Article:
Notice how the first beat is a little louder than all the other beats in this 4-bar phrase:

Can you feel my love?

Bombs away

Bombs away

Bombs away

And in this 4-bar phrase:

Can you feel my love?

Bombs away

Bombs away

Bombs away

But this song doesn’t have a patent on 4-bar phrases. Literally every song you ever hear uses a 4-bar phrase at some point, and most songs are nothing but 4-bar phrases. Notice how “Don’t Stop Believin’” just repeats the same 4-bar phrase over and over and over again? Notice how the first beat is louder than every other beat in these 4 bars of “I Want It That Way”: [chorus]. And “Come Thou Fount of Every Blessing” is just a group of four 4-bar phrases!

And this is something your brain instinctively feels. The first beat of every 4-bar phrase is a little louder than every other beat in those 4 bars, and your brain starts to notice that and split up every song you hear, not just into phrases, but into 4-bar phrases.

Now, after you’ve felt 4-bar phrases in literally every song you’ve ever heard in your life, you might think it would be a little boring. But as music theorist Joseph Sowa put it, “four-bar phrases… aren’t doomed to predictability or directionlessness.”

In the case of “Geronimo”, the 4-bar phrases actually make the song more interesting. You see, our brains could think of this song as one phrase that repeats [line] and repeats [line] and repeats [line] and repeats [line] and repeats [line] and repeats [line] and repeats [line]. Whew. It’s over. Even I was getting annoyed with how repetitive that was.

But that’s not how our brains actually treat “Geronimo”. We’re so used to 4-bar phrases that we start to expect it and start to assume this chorus isn’t 7 phrases, but it’s really a 4-bar phrase [lines] followed by another 4-bar phrase [lines]. Now, that’s still repetitive, but it’s not nearly as repetitive.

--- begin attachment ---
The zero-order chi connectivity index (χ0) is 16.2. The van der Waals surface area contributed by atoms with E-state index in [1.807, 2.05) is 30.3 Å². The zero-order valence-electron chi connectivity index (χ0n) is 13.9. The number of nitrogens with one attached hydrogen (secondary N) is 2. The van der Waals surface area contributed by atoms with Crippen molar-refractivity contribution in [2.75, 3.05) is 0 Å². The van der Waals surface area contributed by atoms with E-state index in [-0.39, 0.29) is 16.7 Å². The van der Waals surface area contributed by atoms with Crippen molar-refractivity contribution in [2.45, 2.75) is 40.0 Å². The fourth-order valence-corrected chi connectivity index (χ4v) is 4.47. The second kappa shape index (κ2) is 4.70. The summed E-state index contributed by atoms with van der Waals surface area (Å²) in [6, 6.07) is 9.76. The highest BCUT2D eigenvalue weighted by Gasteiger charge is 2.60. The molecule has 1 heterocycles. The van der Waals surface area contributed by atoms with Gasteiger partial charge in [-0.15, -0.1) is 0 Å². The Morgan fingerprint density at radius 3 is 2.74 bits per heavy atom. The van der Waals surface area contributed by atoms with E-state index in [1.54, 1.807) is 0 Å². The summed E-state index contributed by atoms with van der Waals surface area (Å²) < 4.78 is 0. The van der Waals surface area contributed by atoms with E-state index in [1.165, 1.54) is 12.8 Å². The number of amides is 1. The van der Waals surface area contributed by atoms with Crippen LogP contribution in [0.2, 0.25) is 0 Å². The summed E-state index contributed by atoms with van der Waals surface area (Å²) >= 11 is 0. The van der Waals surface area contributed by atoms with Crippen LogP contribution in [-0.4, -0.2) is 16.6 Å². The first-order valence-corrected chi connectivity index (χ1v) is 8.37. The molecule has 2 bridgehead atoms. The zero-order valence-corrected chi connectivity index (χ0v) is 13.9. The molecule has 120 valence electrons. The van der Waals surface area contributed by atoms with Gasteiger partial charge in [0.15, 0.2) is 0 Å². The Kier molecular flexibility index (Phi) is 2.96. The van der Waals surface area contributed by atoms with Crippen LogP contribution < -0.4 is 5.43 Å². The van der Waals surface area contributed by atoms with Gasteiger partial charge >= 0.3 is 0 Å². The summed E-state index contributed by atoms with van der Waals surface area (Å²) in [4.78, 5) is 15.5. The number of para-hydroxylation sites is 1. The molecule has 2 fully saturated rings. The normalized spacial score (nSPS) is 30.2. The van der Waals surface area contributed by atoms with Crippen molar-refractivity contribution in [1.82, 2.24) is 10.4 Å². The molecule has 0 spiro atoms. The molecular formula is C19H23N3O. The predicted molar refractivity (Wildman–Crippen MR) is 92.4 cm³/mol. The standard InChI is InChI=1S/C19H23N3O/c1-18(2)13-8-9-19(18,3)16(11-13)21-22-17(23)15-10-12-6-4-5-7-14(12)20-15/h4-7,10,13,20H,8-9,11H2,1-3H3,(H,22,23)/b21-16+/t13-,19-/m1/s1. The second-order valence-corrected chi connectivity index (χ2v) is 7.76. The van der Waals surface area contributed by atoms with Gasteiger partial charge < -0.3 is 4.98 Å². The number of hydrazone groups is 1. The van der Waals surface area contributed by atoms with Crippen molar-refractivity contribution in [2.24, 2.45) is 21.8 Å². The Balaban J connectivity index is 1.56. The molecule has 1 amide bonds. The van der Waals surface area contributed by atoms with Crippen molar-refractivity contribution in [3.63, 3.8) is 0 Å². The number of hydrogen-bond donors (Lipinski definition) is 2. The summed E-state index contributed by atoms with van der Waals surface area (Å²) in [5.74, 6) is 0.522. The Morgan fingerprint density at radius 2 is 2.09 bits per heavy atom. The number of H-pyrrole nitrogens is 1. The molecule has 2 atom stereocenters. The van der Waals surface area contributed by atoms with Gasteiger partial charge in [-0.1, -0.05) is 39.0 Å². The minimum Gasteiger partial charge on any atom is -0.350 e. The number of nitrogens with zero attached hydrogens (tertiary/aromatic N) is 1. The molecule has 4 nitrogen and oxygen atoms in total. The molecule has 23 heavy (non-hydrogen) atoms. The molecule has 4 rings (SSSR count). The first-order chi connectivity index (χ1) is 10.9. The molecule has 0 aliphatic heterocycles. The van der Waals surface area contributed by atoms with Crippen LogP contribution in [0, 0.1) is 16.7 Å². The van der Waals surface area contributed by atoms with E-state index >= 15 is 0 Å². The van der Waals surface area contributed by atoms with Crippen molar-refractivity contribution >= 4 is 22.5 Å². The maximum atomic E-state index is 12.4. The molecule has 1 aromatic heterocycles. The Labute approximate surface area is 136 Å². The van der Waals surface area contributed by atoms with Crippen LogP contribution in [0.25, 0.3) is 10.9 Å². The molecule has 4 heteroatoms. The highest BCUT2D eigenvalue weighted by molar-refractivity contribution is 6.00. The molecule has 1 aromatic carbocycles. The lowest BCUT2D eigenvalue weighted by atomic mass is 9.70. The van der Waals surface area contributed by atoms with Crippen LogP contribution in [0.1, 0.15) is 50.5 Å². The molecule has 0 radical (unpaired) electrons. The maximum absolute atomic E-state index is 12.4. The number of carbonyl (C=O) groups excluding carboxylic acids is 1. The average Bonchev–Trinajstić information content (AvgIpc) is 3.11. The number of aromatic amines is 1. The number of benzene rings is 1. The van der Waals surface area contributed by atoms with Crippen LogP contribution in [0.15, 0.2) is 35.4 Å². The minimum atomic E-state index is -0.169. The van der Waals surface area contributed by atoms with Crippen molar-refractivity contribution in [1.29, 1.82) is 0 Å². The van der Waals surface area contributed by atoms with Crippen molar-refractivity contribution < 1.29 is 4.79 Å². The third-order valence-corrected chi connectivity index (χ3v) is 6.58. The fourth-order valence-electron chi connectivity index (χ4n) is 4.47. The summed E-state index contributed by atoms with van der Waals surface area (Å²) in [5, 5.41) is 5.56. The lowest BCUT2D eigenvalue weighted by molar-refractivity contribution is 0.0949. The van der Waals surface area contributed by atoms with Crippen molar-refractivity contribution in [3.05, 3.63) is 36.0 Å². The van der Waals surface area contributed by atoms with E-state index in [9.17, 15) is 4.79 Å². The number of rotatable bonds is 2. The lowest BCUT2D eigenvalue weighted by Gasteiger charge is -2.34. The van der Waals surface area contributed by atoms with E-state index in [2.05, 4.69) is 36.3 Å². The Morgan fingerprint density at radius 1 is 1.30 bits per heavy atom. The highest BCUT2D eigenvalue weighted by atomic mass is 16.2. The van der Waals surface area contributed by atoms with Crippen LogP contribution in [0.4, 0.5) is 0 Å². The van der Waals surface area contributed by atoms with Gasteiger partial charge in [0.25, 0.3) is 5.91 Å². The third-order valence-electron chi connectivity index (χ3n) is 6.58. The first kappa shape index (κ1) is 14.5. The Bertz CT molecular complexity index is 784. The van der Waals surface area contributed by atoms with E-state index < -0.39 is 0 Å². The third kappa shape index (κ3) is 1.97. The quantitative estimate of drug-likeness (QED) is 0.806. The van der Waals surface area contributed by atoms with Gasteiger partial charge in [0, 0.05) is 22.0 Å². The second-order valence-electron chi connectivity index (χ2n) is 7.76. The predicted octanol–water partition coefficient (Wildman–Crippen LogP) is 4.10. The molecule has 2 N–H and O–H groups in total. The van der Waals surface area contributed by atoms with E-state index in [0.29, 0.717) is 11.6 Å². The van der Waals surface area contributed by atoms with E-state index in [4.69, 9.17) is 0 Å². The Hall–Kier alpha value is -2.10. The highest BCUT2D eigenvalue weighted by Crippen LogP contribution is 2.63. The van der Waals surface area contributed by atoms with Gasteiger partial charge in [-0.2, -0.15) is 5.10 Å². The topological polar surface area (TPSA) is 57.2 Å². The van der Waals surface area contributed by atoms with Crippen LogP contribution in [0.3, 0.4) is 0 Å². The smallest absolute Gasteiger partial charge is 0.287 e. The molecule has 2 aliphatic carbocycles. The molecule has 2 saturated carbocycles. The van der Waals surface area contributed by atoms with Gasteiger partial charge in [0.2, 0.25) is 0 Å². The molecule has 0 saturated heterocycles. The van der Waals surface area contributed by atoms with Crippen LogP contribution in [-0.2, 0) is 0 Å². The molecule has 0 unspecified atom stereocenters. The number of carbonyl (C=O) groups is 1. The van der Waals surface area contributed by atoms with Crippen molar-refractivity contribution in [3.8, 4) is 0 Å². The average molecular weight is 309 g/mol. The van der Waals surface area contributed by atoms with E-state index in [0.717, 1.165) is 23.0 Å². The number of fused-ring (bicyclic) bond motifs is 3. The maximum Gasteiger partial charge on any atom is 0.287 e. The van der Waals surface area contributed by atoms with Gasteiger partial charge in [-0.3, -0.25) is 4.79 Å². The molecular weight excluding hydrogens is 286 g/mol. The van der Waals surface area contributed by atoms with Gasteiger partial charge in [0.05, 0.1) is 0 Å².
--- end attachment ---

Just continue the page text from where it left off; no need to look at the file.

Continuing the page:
Think about it: The more often you experience something, the more boring it gets. If I ate the same thing every day, I would probably start to hate it. But if I ate the same thing once a week or once a year, it would be a treat. And even though we’re getting these lines more often, our brains are experiencing this song as a group of 4 bars, so instead of feeling like we’re getting the same phrase 7 times, we feel like we’re hearing this phrase only twice. And instead of feeling like we’re hearing it every measure, we feel like we’re only hearing this phrase every 4 measures.

It’s a musical version of something psychologists call “Gestalt theory”. It’s the theory that our brains try to perceive things as one great whole, instead of as a group of parts. When we see a group of building blocks in the shape of a house, it’s a whole lot easier to think of those as 1 house than as 736 bricks. When we see a book, it’s a whole lot easier to think of it as a single book than as 531 pages. And when we hear a song, it’s a whole lot easier to think of it as a group of 4-bar phrases than it is to think of it as individual notes or even individual smaller phrases, especially when every single song we’ve ever heard uses 4-bar phrases.

You see, when it comes to keeping someone’s attention, it’s not about how much time something takes. It’s about how you use that time. Because things feel less boring if people’s brains can split up repetitive things into fewer, larger groups, and if people can see the repetitive things as part of one big whole. When songs set up this barrier to boredom, we can enjoy the repetition and familiarity to say “Geronimo”.

Thanks for listening. If you liked this episode, check out SongAppealOfficial.com for more episodes.

If you have a song you’d like to request, you can contact me over Twitter (@SongAppeal) or by visiting Facebook.com/SongAppealOfficial.

You can also help support this show on Patreon at Patreon.com/SongAppeal.

Again, thanks so much for listening. I’ll talk with you soon. In the meantime, have a great day, and enjoy your music.

This episode was made possible thanks to the generous support of the following Patrons:

Brenda Farris

Jake Lizzio